The White House is warning African-Americans and Hispanics that they face disproportionate harm from tax hikes, spending cuts and an end to extended unemployment benefits if a deal isn't struck to avoid the fiscal cliff.
At a closed White House meeting Thursday, the administration briefed more than 100 black leaders on potential stakes for their communities, some of which still are experiencing the worst effects of the recession.
The meetings came a day after White House officials conducted a similar briefing in a conference call with the National Council of La Raza, the nation's largest Hispanic advocacy group.
The briefings are part of President Obama's aggressive campaign to turn up public pressure on Republican lawmakers to accept the centerpiece of his plan to avoid the "fiscal cliff" — tax increases for individuals earning more than $200,000 and families earning more than $250,000.
While Obama spoke by telephone on Wednesday with House Speaker John Boehner, negotiations between the sides have been going on largely through public posturing. On Thursday, Obama also took his public relations battle with Boehner to suburban Virginia to meet with what the White House called a middle-class family on the impact of the fiscal cliff.
If no agreement is reached by Dec. 31, a series of income tax cuts would expire across the board — raising rates on most Americans. They would be coupled with severe spending cuts across government programs, the end of the so-called holiday on part of the payroll tax withheld for Social Security, and an expiration of some unemployment benefits.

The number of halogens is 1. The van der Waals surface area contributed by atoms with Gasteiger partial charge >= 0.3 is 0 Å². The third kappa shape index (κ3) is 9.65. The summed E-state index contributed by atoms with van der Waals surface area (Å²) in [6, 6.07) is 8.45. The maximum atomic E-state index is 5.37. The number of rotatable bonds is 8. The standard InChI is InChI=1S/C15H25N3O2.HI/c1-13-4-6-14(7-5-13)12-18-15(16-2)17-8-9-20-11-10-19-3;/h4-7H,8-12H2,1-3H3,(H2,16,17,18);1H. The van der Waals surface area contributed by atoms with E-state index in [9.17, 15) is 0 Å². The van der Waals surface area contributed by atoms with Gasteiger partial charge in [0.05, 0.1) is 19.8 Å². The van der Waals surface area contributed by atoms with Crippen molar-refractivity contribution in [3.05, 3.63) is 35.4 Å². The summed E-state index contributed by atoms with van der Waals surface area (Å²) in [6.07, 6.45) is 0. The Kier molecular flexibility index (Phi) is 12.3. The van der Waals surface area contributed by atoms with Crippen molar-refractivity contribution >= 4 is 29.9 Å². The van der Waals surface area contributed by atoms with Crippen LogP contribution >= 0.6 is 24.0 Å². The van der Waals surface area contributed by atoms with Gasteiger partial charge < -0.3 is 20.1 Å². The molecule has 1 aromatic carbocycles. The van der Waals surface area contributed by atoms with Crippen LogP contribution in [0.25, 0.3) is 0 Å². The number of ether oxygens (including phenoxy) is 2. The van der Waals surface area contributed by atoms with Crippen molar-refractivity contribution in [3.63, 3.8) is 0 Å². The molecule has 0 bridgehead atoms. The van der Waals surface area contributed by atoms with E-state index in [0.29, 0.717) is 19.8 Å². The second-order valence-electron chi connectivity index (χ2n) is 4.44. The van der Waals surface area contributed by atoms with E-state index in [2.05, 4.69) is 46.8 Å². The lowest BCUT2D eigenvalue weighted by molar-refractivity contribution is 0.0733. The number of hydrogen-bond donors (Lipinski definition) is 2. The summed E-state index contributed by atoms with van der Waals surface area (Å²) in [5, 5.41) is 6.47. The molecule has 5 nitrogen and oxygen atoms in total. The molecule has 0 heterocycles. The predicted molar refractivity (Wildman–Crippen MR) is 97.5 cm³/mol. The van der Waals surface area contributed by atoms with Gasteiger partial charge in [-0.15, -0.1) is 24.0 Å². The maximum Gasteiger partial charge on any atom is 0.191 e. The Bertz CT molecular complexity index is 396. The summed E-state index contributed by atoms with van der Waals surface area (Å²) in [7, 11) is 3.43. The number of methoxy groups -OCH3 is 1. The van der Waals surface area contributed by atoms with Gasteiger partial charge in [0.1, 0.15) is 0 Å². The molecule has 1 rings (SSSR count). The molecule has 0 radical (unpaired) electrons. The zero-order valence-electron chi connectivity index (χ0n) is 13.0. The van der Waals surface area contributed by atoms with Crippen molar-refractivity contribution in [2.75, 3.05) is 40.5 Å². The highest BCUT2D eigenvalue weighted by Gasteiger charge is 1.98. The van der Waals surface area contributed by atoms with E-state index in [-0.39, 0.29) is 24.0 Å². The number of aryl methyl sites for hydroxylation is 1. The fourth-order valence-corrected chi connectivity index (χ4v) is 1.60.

"There is no one in America who is not going to be touched by the fiscal cliff," says the NAACP's Hillary Shelton, who attending the briefing. "For the middle class, you're talking about thousands of dollars being added to the burdens of families who already overburdened. And what the government calls discretionary spending [is] absolutely essential for our community."
There was broad agreement among the leaders, whose support for Obama was pivotal to his re-election, to back the president's plan. In his proposal to House Republicans, Obama calls for letting the Bush-era tax cuts expire for America's wealthiest, but extending the reduced rates for other Americans.
Republicans have called for renewing the Bush-era tax rates for all Americans, including the wealthiest, but have agreed to support increased tax revenue through closing loopholes and narrowing deductions on the wealthy.
They also have called for spending cuts, such as curbs in Social Security cost-of-living increases and delaying Medicare eligibility from 65 to 67. Obama has said he would support some savings in Medicare as part of a deal that includes a tax increase on the wealthy.
Without a deal, black leaders say, spending cuts in education would be among the most detrimental to their communities. Vulnerable programs include student loan subsidies and Pell Grants for college students, and Title 1 funds for public schools with high enrollments of students from low-income families. Roughly 50 percent of America's public schools receive Title 1 money.
Another concern for both black and Latino groups is the potential expiration of extended jobless benefits. The nation's unemployment was at 7.9 percent in October, but at 10 percent for Latinos and 14.3 percent for blacks.